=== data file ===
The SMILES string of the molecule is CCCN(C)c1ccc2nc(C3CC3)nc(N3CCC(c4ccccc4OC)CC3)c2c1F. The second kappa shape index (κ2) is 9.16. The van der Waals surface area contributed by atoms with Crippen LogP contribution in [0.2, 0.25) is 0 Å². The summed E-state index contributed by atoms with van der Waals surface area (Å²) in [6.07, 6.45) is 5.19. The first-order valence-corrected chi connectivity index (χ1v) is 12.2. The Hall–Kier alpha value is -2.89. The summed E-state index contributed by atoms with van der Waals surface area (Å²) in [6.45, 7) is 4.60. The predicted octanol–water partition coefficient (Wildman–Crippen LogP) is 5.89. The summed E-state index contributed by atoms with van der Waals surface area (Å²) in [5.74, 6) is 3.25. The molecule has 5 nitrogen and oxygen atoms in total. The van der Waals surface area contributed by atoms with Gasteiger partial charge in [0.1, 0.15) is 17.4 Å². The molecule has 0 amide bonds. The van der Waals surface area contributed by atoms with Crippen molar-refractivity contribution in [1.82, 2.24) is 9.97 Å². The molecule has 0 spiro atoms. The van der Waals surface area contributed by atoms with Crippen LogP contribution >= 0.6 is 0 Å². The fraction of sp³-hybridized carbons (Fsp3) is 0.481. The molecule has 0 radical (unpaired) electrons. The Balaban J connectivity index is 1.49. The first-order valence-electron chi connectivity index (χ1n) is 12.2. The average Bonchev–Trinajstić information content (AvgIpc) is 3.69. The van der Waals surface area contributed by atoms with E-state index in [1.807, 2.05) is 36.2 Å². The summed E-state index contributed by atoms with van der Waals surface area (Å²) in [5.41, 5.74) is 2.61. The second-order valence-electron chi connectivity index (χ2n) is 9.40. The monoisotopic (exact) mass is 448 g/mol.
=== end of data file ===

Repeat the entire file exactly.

The SMILES string of the molecule is CCCN(C)c1ccc2nc(C3CC3)nc(N3CCC(c4ccccc4OC)CC3)c2c1F. The second kappa shape index (κ2) is 9.16. The van der Waals surface area contributed by atoms with Crippen LogP contribution in [0.2, 0.25) is 0 Å². The summed E-state index contributed by atoms with van der Waals surface area (Å²) in [6.07, 6.45) is 5.19. The first-order valence-corrected chi connectivity index (χ1v) is 12.2. The Hall–Kier alpha value is -2.89. The summed E-state index contributed by atoms with van der Waals surface area (Å²) in [6.45, 7) is 4.60. The predicted octanol–water partition coefficient (Wildman–Crippen LogP) is 5.89. The summed E-state index contributed by atoms with van der Waals surface area (Å²) in [5.74, 6) is 3.25. The molecule has 5 nitrogen and oxygen atoms in total. The van der Waals surface area contributed by atoms with Gasteiger partial charge in [0.1, 0.15) is 17.4 Å². The molecule has 0 amide bonds. The van der Waals surface area contributed by atoms with Crippen molar-refractivity contribution in [1.82, 2.24) is 9.97 Å². The molecule has 0 spiro atoms. The van der Waals surface area contributed by atoms with Crippen LogP contribution >= 0.6 is 0 Å². The fraction of sp³-hybridized carbons (Fsp3) is 0.481. The molecule has 0 radical (unpaired) electrons. The Balaban J connectivity index is 1.49. The first-order valence-electron chi connectivity index (χ1n) is 12.2. The average Bonchev–Trinajstić information content (AvgIpc) is 3.69. The van der Waals surface area contributed by atoms with E-state index in [1.807, 2.05) is 36.2 Å². The summed E-state index contributed by atoms with van der Waals surface area (Å²) in [5.41, 5.74) is 2.61. The second-order valence-electron chi connectivity index (χ2n) is 9.40. The monoisotopic (exact) mass is 448 g/mol.